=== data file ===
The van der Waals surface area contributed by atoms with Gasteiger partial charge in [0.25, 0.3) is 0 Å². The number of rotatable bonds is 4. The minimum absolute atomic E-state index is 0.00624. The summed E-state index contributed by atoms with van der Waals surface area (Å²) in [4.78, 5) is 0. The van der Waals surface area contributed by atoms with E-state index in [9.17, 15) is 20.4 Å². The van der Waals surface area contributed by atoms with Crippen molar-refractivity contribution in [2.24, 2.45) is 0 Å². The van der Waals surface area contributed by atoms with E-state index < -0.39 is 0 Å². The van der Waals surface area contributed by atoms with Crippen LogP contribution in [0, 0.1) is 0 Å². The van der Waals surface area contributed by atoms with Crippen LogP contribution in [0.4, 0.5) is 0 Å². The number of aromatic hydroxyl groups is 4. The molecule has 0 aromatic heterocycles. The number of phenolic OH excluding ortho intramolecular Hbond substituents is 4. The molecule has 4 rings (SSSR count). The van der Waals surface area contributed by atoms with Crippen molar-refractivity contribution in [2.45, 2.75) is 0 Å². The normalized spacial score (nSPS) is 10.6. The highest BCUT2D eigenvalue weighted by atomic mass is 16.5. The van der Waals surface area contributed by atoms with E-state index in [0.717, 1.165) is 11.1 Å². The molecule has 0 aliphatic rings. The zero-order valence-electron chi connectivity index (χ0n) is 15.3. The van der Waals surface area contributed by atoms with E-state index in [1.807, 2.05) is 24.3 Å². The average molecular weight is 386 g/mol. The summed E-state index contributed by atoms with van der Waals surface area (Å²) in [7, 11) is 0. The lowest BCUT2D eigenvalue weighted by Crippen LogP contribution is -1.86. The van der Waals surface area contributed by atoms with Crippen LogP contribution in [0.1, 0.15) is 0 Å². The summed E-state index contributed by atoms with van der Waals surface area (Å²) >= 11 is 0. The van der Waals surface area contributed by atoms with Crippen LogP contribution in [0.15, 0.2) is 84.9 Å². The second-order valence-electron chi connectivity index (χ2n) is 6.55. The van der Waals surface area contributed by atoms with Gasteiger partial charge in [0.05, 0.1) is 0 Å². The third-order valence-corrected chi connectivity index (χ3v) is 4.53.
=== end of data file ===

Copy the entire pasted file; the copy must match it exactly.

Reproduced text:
The van der Waals surface area contributed by atoms with Gasteiger partial charge in [0.25, 0.3) is 0 Å². The number of rotatable bonds is 4. The minimum absolute atomic E-state index is 0.00624. The summed E-state index contributed by atoms with van der Waals surface area (Å²) in [4.78, 5) is 0. The van der Waals surface area contributed by atoms with E-state index in [9.17, 15) is 20.4 Å². The van der Waals surface area contributed by atoms with Crippen molar-refractivity contribution in [2.24, 2.45) is 0 Å². The van der Waals surface area contributed by atoms with E-state index < -0.39 is 0 Å². The van der Waals surface area contributed by atoms with Crippen LogP contribution in [0, 0.1) is 0 Å². The van der Waals surface area contributed by atoms with Crippen LogP contribution in [0.4, 0.5) is 0 Å². The number of aromatic hydroxyl groups is 4. The molecule has 0 aromatic heterocycles. The number of phenolic OH excluding ortho intramolecular Hbond substituents is 4. The molecule has 4 rings (SSSR count). The van der Waals surface area contributed by atoms with Crippen molar-refractivity contribution in [2.45, 2.75) is 0 Å². The normalized spacial score (nSPS) is 10.6. The highest BCUT2D eigenvalue weighted by atomic mass is 16.5. The van der Waals surface area contributed by atoms with E-state index in [0.717, 1.165) is 11.1 Å². The molecule has 0 aliphatic rings. The zero-order valence-electron chi connectivity index (χ0n) is 15.3. The van der Waals surface area contributed by atoms with E-state index in [1.807, 2.05) is 24.3 Å². The average molecular weight is 386 g/mol. The summed E-state index contributed by atoms with van der Waals surface area (Å²) in [7, 11) is 0. The lowest BCUT2D eigenvalue weighted by Crippen LogP contribution is -1.86. The van der Waals surface area contributed by atoms with Crippen LogP contribution in [0.1, 0.15) is 0 Å². The summed E-state index contributed by atoms with van der Waals surface area (Å²) >= 11 is 0. The van der Waals surface area contributed by atoms with Crippen LogP contribution in [0.15, 0.2) is 84.9 Å². The second-order valence-electron chi connectivity index (χ2n) is 6.55. The van der Waals surface area contributed by atoms with Gasteiger partial charge in [0.05, 0.1) is 0 Å². The third-order valence-corrected chi connectivity index (χ3v) is 4.53.